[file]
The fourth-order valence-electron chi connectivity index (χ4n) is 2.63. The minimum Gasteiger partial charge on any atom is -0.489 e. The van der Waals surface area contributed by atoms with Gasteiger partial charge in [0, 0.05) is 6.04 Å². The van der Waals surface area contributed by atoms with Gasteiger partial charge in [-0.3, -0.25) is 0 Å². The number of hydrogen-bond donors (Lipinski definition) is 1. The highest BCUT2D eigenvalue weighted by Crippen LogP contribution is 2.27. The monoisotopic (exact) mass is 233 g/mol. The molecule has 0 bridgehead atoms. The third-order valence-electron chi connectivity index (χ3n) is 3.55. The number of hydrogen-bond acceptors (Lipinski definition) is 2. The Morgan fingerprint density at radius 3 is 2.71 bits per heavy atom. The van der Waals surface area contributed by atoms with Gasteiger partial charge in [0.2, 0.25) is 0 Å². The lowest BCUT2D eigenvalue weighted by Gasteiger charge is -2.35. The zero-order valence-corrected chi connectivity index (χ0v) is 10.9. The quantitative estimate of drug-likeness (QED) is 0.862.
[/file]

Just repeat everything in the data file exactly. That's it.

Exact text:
The fourth-order valence-electron chi connectivity index (χ4n) is 2.63. The minimum Gasteiger partial charge on any atom is -0.489 e. The van der Waals surface area contributed by atoms with Gasteiger partial charge in [0, 0.05) is 6.04 Å². The van der Waals surface area contributed by atoms with Gasteiger partial charge in [-0.3, -0.25) is 0 Å². The number of hydrogen-bond donors (Lipinski definition) is 1. The highest BCUT2D eigenvalue weighted by Crippen LogP contribution is 2.27. The monoisotopic (exact) mass is 233 g/mol. The molecule has 0 bridgehead atoms. The third-order valence-electron chi connectivity index (χ3n) is 3.55. The number of hydrogen-bond acceptors (Lipinski definition) is 2. The Morgan fingerprint density at radius 3 is 2.71 bits per heavy atom. The van der Waals surface area contributed by atoms with Gasteiger partial charge in [0.2, 0.25) is 0 Å². The lowest BCUT2D eigenvalue weighted by Gasteiger charge is -2.35. The zero-order valence-corrected chi connectivity index (χ0v) is 10.9. The quantitative estimate of drug-likeness (QED) is 0.862.